In a separate article written after the deal was announced, Lake claimed that the final agreement represented a “retreat by the U.S. team” from the framework agreement reached with Iran in April 2015.[7]

In a March 2015 commentary, Lake criticized Iran’s foreign minister Javad Zarif, a Western educated diplomat widely regarded as a moderate within Iran’s establishment.[8]Citing Iran hawks like Ray Takeyh, Lake claimed that Zarif “has been downright brazen with his liberal interpretations of Iran’s history” and that his “contentions on his country’s nuclear program also strain credulity.”[9]

Former British diplomat Peter Jenkins criticized Lake’s article on Zarif as taking “many liberties with the truth.” Jenkins took issue in particular with Lake’s assertion that “[in 2003] Iran admitted to having hid a secret uranium enrichment facility in Natanz.” Jenkins rebutted: “In early 2003, Iran formally declared the Natanz facility to the International Atomic Energy Agency (IAEA). Iran was under no obligation to declare Natanz any earlier. The facility has since been subject to intrusive IAEA inspections. The IAEA has never accused Iran of originally intending the facility to be secret.”[10]

As Barack Obama’s time in office was winding down, Lake pressed his attack on the nuclear deal. Lake—working with his frequent partner, Josh Rogin—wrote a piece with the provocative title “Obama’s Middle East Balancing Act Tilts Toward Iran,” which journalist Derek Davison described as “a masterful job [of] dutifully reproducing the Saudi view of American policy in the region.” In the piece, Rogin and Lake wrote, “As the cold war between Iran and Saudi Arabia heats up, the Barack Obama administration is trying to straddle the fence and not take sides, but its actions tell a different story—they all seem to favor Tehran.”[11]

Obama’s policy had been much cooler toward the Saudis than that of his predecessors. Nevertheless, he attempted to manage simmering tensions between Iran and Saudi Arabia, something very much in line with decades of U.S. policy and consistent with Obama’s policy throughout his administration.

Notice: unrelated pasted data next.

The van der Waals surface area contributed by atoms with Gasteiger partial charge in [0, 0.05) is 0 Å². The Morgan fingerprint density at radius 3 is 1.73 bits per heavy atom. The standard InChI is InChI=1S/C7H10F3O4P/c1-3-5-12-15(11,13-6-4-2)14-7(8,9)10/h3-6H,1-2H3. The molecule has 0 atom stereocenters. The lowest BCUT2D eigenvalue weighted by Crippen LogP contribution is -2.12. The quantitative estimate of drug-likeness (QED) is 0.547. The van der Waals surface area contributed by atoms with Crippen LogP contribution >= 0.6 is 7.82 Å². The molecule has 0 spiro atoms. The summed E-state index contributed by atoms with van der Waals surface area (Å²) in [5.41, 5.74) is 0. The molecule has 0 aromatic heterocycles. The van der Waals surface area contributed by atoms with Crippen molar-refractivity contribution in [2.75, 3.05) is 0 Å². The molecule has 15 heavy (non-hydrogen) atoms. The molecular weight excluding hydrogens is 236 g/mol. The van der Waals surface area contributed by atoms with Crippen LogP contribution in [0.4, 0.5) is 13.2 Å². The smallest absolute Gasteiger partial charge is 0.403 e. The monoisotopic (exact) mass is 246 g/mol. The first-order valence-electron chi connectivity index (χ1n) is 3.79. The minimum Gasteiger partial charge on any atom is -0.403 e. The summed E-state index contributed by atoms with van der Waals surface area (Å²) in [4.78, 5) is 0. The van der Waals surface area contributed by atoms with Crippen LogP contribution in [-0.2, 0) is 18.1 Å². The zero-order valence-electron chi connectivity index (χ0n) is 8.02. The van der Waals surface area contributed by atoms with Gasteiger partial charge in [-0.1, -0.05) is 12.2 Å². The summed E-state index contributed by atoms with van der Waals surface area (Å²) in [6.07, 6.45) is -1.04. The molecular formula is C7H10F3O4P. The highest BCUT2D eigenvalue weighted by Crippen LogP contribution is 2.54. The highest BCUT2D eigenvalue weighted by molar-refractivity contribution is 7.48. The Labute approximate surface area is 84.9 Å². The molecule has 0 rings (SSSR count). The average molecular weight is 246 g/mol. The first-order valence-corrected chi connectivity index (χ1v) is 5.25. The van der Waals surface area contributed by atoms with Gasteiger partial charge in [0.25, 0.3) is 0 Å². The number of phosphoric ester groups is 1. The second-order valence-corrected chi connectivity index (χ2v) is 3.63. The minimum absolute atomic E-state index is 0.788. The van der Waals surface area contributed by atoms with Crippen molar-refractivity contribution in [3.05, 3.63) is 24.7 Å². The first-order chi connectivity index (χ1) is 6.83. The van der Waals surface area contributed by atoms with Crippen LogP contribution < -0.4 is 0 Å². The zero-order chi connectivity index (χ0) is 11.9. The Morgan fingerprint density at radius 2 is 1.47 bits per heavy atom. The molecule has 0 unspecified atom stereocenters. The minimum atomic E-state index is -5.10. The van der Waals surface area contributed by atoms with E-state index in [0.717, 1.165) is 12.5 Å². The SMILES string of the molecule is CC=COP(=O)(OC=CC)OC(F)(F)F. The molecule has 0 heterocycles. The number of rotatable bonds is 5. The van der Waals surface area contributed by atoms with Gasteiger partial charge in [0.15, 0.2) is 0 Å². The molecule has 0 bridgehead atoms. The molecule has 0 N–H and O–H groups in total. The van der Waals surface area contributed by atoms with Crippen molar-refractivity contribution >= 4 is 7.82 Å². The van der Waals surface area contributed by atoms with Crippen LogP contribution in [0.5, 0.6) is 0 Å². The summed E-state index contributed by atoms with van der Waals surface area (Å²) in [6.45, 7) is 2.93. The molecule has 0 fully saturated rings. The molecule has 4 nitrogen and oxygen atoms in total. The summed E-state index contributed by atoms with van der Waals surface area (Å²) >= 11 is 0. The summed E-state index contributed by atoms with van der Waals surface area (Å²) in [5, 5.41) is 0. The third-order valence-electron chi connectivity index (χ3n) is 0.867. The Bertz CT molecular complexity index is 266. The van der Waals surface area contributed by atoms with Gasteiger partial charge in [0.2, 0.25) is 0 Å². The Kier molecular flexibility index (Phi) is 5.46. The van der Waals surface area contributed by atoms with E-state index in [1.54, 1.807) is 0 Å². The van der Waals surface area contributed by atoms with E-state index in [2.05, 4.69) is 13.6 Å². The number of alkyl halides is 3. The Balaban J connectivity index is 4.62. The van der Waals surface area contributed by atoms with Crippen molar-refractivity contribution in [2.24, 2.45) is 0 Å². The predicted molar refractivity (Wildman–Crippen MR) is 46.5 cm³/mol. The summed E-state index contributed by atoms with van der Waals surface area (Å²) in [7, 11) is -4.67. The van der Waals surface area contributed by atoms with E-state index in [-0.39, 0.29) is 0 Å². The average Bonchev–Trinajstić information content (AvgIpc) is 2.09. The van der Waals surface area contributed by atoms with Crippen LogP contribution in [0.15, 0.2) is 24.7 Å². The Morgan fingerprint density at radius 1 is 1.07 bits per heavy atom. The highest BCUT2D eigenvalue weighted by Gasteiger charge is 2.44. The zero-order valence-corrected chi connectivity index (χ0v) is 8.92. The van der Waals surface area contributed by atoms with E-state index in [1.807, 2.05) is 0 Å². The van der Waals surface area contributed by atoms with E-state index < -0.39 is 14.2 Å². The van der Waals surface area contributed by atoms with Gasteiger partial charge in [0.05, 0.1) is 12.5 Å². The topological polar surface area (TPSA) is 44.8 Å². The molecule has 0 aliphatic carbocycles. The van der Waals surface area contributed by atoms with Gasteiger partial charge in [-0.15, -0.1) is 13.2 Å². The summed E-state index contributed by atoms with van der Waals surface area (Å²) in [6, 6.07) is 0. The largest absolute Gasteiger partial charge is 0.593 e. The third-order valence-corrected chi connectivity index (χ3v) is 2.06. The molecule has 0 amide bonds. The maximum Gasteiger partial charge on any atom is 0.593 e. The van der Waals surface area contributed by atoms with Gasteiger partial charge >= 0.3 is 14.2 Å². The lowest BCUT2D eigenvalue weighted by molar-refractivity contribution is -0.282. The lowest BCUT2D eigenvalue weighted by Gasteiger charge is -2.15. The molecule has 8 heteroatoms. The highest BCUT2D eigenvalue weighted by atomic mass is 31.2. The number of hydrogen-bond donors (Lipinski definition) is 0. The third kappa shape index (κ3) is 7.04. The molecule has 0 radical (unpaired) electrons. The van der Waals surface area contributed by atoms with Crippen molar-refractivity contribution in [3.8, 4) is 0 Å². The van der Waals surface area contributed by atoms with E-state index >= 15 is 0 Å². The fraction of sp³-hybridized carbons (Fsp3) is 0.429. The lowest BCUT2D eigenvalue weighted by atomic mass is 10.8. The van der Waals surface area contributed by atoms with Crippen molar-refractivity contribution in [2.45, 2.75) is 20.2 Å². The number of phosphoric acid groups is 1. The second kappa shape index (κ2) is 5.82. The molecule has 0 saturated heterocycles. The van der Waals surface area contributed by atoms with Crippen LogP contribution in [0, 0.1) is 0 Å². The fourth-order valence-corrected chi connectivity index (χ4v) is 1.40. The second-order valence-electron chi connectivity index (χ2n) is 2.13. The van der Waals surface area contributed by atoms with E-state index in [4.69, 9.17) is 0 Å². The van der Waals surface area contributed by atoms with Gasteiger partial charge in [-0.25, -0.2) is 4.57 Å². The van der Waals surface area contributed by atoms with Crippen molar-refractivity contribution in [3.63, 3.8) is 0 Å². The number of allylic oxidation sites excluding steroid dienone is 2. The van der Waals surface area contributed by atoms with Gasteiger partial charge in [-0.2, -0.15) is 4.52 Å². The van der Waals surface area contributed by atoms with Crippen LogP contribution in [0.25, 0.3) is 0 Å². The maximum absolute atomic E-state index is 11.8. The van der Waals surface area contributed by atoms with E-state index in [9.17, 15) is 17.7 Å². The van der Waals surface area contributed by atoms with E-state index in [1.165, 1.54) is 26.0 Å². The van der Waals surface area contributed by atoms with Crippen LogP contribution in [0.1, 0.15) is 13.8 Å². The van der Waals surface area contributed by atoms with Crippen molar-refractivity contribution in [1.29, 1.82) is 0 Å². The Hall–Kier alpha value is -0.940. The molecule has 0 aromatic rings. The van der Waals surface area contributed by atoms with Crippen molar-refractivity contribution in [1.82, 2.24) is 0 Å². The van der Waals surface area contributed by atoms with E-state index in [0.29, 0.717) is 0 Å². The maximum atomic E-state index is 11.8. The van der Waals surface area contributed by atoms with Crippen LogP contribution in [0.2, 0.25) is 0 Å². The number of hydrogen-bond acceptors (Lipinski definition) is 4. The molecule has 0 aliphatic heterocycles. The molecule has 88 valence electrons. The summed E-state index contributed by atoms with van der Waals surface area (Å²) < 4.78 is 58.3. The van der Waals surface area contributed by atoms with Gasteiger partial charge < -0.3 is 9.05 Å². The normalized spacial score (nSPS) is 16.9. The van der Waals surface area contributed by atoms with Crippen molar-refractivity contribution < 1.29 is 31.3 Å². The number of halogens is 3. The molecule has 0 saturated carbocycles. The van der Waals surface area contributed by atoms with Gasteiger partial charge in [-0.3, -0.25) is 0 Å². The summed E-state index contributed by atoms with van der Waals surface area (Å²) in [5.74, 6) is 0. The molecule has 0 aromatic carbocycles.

As Davison points out, this was Lake and Rogin parroting a Saudi and neoconservative view of the incident. Davison wrote, “Ultimately, Rogin and Lake aren’t really trying to describe an actual shift in U.S. policy so much as they’re taking the opportunity of the execution of Sheikh Nimr al-Nimr and its fallout to once more express their—er, I mean the Saudis’—displeasure with the nuclear deal.”

Hawkish Track Record

Lake was “an open and ardent promoter of the Iraq War and the various myths trotted out to justify it, contributing to the media drumbeat that helped the Bush Administration sell the war to the public and to Congress.”[12]Leading up to the 2003 U.S.-led invasion of Iraq, Lake reported extensively on Saddam Hussein’s alleged weapons mass destruction and ties to Al-Qaeda. According to Ken Silverstein, Lake’s reporting at the time relied in large part on the words of Ahmed Chalabi, an Iraqi dissident who has become widely discredited for the faulty intelligence he provided to justify the war.[13]

After the war and the subsequent failure to discover any weapons of mass destruction in Iraq, Lake contended that the weapons had been moved to Syria.[14]In the midst of growing criticism of the U.S. occupation of Iraq in 2005, Lake penned an article urging then Democratic Senator Joseph Liebermanto remain steadfast in his support of the war. “The stakes this time are much higher. As a Democrat you need to make the case again for our war in part because the White House has failed to do,” he wrote for The New York Sunin November 2005. “And this decision is compounded by their political and policy errors after the war and their failure to cultivate allies on the war from your side of the aisle.”[15]